Beaming red light at animals soon after they've drunk methanol partially protects their eyes against that chemical's blinding effects, research on rats suggests. Such light therapy might find applications in people who accidentally ingest methanol or who suffer from other forms of acquired blindness, such as age-related macular degeneration and glaucoma, says Janis T. Eells of the Medical College of Wisconsin in Milwaukee.
Strong, red light is high-intensity, low-frequency radiation. Eells and her colleagues chose to experiment with such radiation because other studies had shown that it can protect cells' energy-producing parts, the mitochondria, from some forms of chemical and metabolic injuries.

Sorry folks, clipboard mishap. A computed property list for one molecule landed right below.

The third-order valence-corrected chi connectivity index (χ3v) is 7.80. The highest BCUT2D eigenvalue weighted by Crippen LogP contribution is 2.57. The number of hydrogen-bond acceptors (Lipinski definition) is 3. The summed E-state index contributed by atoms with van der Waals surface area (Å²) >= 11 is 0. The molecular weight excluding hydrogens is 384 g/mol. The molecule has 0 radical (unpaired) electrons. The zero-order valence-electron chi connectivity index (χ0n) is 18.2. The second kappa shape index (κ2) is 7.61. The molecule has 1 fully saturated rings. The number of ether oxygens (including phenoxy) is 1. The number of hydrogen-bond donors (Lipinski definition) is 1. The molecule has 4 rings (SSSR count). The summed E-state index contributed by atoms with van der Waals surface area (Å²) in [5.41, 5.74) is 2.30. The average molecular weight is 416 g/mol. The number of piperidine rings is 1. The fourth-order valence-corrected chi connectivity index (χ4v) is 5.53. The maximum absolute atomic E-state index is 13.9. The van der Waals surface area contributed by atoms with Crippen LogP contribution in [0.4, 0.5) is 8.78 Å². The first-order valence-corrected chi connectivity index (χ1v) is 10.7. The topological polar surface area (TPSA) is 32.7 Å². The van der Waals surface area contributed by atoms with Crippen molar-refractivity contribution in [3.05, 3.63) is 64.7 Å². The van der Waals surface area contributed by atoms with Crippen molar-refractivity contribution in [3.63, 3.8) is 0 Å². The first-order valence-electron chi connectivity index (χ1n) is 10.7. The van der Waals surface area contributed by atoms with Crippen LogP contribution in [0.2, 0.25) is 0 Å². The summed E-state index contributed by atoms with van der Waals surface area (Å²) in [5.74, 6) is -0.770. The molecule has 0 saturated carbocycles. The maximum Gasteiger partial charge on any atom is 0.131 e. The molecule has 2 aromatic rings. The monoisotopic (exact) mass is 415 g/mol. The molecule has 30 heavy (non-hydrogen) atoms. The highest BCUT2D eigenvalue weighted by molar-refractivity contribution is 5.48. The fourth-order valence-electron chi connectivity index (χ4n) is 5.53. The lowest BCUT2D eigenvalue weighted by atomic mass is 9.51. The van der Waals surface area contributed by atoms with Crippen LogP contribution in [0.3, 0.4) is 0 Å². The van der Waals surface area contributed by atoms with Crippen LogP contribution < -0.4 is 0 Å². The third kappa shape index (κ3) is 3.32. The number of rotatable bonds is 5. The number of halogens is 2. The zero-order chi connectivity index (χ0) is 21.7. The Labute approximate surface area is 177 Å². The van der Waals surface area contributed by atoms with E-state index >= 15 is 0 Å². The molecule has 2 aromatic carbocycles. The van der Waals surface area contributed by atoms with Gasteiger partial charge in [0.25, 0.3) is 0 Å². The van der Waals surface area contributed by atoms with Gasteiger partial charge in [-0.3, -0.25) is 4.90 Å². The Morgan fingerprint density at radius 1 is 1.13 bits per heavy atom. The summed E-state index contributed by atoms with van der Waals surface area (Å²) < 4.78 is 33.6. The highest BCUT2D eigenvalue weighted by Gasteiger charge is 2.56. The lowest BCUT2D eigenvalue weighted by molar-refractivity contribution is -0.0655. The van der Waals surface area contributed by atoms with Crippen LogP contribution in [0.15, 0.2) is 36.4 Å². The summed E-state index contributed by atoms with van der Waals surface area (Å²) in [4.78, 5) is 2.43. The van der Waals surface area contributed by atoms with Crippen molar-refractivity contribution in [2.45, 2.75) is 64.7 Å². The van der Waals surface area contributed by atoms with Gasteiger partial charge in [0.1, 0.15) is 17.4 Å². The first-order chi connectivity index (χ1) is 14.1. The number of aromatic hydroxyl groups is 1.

Methanol harms sight mainly by damaging mitochondria in cells in the eye's retina and optic nerve. People and animals can go blind within 2 days of ingesting methanol, an alcohol used in windshield-wiper fluid and other solvents.